Irradiating food doesn't make it radioactive, and it does kill dangerous bacteria, like the E.coli that killed many Europeans this summer. But it's also not a panacea against food poisoning and it's definitely not the most popular idea ever thought up. In a column in the New York Times, Mark Bittman examines the evidence behind irradiation, and how that evidence does and doesn't get considered in the choices we make about food.
When it comes to irradiation, you might need a primer. (I did.) Simply put, irradiation — first approved by the FDA in 1963 to control insects in wheat and flour — kills pathogens in food by passing radiation through it. It doesn’t make the food radioactive any more than passing X-rays through your body makes you radioactive; it just causes changes in the food. Proponents say those changes are beneficial: like killing E. coli or salmonella bacteria. Opponents say they’re harmful: like destroying nutrients or creating damaging free radicals.
Many people are virulently for or against. Michael Osterholm, director of the Center for Infectious Disease Research and Policy at the University of Minnesota, says that irradiation “could do for food what pasteurization has done for milk.” (The main difference between irradiation and pasteurization is the source of the energy used to kill microbes.) Wenonah Hauter, the executive director of Food & Water Watch — which calls irradiation “a gross failure” — told me it was “expensive and impractical, a band-aid on the real problems with our food system.”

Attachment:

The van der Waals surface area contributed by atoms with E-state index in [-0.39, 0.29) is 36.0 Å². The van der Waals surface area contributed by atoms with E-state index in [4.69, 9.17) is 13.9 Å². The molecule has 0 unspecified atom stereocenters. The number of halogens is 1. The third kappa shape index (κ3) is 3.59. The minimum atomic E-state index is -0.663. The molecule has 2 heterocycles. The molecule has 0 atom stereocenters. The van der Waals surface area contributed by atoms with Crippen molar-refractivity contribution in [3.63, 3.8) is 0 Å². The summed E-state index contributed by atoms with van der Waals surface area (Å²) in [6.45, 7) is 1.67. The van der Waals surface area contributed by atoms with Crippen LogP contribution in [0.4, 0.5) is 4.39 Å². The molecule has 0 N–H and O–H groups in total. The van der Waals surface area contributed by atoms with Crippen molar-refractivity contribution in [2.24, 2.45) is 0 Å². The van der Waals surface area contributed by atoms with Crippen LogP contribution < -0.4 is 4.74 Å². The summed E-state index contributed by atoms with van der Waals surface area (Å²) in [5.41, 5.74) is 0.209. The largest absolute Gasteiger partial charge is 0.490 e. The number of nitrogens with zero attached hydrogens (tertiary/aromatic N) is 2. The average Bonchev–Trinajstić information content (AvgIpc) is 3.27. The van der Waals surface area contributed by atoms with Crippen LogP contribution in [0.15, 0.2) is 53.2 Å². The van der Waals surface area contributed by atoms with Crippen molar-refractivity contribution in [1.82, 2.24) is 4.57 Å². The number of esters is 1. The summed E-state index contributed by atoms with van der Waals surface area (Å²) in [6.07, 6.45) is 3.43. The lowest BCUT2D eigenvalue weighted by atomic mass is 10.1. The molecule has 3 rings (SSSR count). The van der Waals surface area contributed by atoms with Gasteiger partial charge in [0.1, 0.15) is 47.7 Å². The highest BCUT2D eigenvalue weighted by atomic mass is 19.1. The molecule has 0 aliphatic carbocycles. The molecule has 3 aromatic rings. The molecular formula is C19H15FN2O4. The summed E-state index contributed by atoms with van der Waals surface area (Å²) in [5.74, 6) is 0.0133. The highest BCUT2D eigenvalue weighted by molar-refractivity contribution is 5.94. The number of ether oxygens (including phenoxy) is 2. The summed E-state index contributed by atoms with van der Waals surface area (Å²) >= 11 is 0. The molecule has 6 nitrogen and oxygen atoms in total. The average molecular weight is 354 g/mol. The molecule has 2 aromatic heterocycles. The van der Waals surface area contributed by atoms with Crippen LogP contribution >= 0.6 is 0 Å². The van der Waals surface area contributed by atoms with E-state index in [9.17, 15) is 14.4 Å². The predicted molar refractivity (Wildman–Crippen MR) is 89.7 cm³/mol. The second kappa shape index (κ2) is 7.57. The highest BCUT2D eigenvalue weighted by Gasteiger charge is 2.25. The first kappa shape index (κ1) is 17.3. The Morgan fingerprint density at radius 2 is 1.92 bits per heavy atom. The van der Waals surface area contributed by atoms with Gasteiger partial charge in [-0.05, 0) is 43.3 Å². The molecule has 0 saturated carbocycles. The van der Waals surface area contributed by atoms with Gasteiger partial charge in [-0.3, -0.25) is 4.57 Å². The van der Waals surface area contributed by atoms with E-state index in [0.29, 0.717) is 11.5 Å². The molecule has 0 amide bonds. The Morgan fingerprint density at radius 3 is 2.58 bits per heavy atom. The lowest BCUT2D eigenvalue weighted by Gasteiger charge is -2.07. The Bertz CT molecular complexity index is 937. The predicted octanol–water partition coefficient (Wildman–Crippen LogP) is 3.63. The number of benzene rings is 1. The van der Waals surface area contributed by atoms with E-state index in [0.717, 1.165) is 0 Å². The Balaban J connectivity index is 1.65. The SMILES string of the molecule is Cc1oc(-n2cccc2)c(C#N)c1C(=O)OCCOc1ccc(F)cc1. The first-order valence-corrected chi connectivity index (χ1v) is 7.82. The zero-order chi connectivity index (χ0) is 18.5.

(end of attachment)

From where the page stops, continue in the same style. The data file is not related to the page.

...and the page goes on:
There are a few people in the middle. Former assistant secretary of the Department of Agriculture (USDA) Carol Tucker-Foreman is mostly anti-, but said that if she ran a nursing home or a children’s hospital — a place where people with weaker-than-average immune systems were cared for — it “might be something I wanted to do.” Marion Nestle, a New York University nutrition professor and the author of “Safe Food: The Politics of Food Safety” (and a food-movement icon), allows that “the bottom line is that it works pretty well if done right, and I’m not aware of any credible evidence that it does any worse harm to foods than cooking. But it isn’t always done right, and foods can become re-contaminated after irradiation.”
Via Andy Revkin
Maggie Koerth-Baker is the science editor at BoingBoing.net. She writes a monthly column for The New York Times Magazine and is the author of Before the Lights Go Out, a book about electricity, infrastructure, and the future of energy. You can find Maggie on Twitter and Facebook.